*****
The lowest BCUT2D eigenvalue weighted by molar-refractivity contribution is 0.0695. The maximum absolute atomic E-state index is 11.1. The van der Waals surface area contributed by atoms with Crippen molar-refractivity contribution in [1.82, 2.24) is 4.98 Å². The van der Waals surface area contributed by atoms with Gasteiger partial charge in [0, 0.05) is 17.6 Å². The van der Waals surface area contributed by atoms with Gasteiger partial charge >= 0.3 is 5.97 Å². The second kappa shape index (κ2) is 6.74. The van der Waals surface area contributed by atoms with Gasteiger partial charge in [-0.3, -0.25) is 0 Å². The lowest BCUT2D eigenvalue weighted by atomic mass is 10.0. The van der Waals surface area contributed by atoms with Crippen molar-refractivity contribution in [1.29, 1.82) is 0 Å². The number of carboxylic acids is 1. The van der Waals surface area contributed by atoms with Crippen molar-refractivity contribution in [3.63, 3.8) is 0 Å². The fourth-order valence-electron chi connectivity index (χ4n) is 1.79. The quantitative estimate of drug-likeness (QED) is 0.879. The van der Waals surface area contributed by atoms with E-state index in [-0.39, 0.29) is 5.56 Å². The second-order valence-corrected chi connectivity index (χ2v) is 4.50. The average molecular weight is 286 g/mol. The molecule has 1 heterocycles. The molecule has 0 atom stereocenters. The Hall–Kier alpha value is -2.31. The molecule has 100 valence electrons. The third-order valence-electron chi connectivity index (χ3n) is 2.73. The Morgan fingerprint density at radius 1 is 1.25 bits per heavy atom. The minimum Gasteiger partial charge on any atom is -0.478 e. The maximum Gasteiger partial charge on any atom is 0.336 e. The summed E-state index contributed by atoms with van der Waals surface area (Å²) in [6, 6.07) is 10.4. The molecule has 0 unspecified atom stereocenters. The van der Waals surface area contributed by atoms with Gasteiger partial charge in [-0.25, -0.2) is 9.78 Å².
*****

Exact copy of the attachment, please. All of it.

The lowest BCUT2D eigenvalue weighted by molar-refractivity contribution is 0.0695. The maximum absolute atomic E-state index is 11.1. The van der Waals surface area contributed by atoms with Crippen molar-refractivity contribution in [1.82, 2.24) is 4.98 Å². The van der Waals surface area contributed by atoms with Gasteiger partial charge in [0, 0.05) is 17.6 Å². The van der Waals surface area contributed by atoms with Gasteiger partial charge >= 0.3 is 5.97 Å². The second kappa shape index (κ2) is 6.74. The van der Waals surface area contributed by atoms with Gasteiger partial charge in [-0.3, -0.25) is 0 Å². The lowest BCUT2D eigenvalue weighted by atomic mass is 10.0. The van der Waals surface area contributed by atoms with Crippen molar-refractivity contribution in [1.29, 1.82) is 0 Å². The number of carboxylic acids is 1. The van der Waals surface area contributed by atoms with Crippen molar-refractivity contribution in [3.63, 3.8) is 0 Å². The fourth-order valence-electron chi connectivity index (χ4n) is 1.79. The quantitative estimate of drug-likeness (QED) is 0.879. The van der Waals surface area contributed by atoms with E-state index in [-0.39, 0.29) is 5.56 Å². The second-order valence-corrected chi connectivity index (χ2v) is 4.50. The average molecular weight is 286 g/mol. The molecule has 1 heterocycles. The molecule has 0 atom stereocenters. The Hall–Kier alpha value is -2.31. The molecule has 100 valence electrons. The third-order valence-electron chi connectivity index (χ3n) is 2.73. The Morgan fingerprint density at radius 1 is 1.25 bits per heavy atom. The minimum Gasteiger partial charge on any atom is -0.478 e. The maximum Gasteiger partial charge on any atom is 0.336 e. The summed E-state index contributed by atoms with van der Waals surface area (Å²) in [6, 6.07) is 10.4. The molecule has 0 unspecified atom stereocenters. The van der Waals surface area contributed by atoms with Gasteiger partial charge in [-0.25, -0.2) is 9.78 Å².